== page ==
...But what about when an Independent Director is also serving as the Board Chairman/Chairwoman? What are the pros and cons? What are the concerns for and against this model?
The Background Details
According to EY's 2018 Center for Board Matters study titled 'Today's Independent Board Leadership Landscape,' "Board leadership structures have evolved dramatically over the past 20 years. Today, 92% of S&P 1500 companies have independent Board leadership [Chair], up from just 10% in 2000. This change corresponds to a rise in Independent Directors, as well as the continuing separation of Chair and CEO roles."
Similarly, Shearman & Sterling's 16th annual '2018 Corporate Governance Survey' found that "27 of the top 100 companies currently have different individuals serving in the roles of Board Chair and CEO. Of those companies, 19 have Independent Board Chairs."
All of this data supports a changing direction started over a decade ago in the 2008 National Association of Corporate Directors (NACD) survey which found 73% of Directors serving on Boards with an Independent Chair believed that companies greatly benefit from this model.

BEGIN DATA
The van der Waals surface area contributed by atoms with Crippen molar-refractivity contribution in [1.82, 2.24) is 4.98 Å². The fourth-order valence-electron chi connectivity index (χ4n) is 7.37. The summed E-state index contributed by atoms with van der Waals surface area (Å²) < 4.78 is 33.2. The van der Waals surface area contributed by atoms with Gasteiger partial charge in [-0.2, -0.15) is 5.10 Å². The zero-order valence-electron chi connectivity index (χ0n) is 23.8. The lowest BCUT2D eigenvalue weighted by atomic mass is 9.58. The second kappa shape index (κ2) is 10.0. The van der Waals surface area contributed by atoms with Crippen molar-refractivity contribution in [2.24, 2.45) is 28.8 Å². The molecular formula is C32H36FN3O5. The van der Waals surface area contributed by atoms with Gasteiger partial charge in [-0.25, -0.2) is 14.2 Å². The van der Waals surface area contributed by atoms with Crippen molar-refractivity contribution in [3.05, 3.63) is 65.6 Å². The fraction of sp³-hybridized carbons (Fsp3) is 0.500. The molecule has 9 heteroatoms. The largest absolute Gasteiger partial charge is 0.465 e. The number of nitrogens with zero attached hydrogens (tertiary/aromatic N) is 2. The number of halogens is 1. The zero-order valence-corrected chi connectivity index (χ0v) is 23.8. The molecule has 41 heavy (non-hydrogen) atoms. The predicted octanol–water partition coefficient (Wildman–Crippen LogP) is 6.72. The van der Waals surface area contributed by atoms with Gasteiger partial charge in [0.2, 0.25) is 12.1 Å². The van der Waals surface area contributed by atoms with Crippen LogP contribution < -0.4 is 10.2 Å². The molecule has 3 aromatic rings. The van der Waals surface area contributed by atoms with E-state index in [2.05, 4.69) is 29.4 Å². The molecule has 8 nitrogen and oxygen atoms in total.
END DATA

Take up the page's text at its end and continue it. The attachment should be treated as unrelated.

The Non-Executive Chair Governance Model
Traditional approaches have historically leaned towards the CEO also serving as the Board Chair. In most cases it wasn't even a question to separate the roles. The justification for this model typically centered around the belief that the leader of the organization's operations brought a distinct advantage to Board discussions and decisions that relied on 'boots on the ground' experience. This remained the norm, with many instances of CEO candidates who were not simultaneously offered the Board Chair position frequently ending in candidates walking away from the opportunity - presumably due to the perception that they were viewed as either not capable of handling both positions simultaneously, or their belief that as a CEO they could not be as effective if they did not also serve as the Board Chair.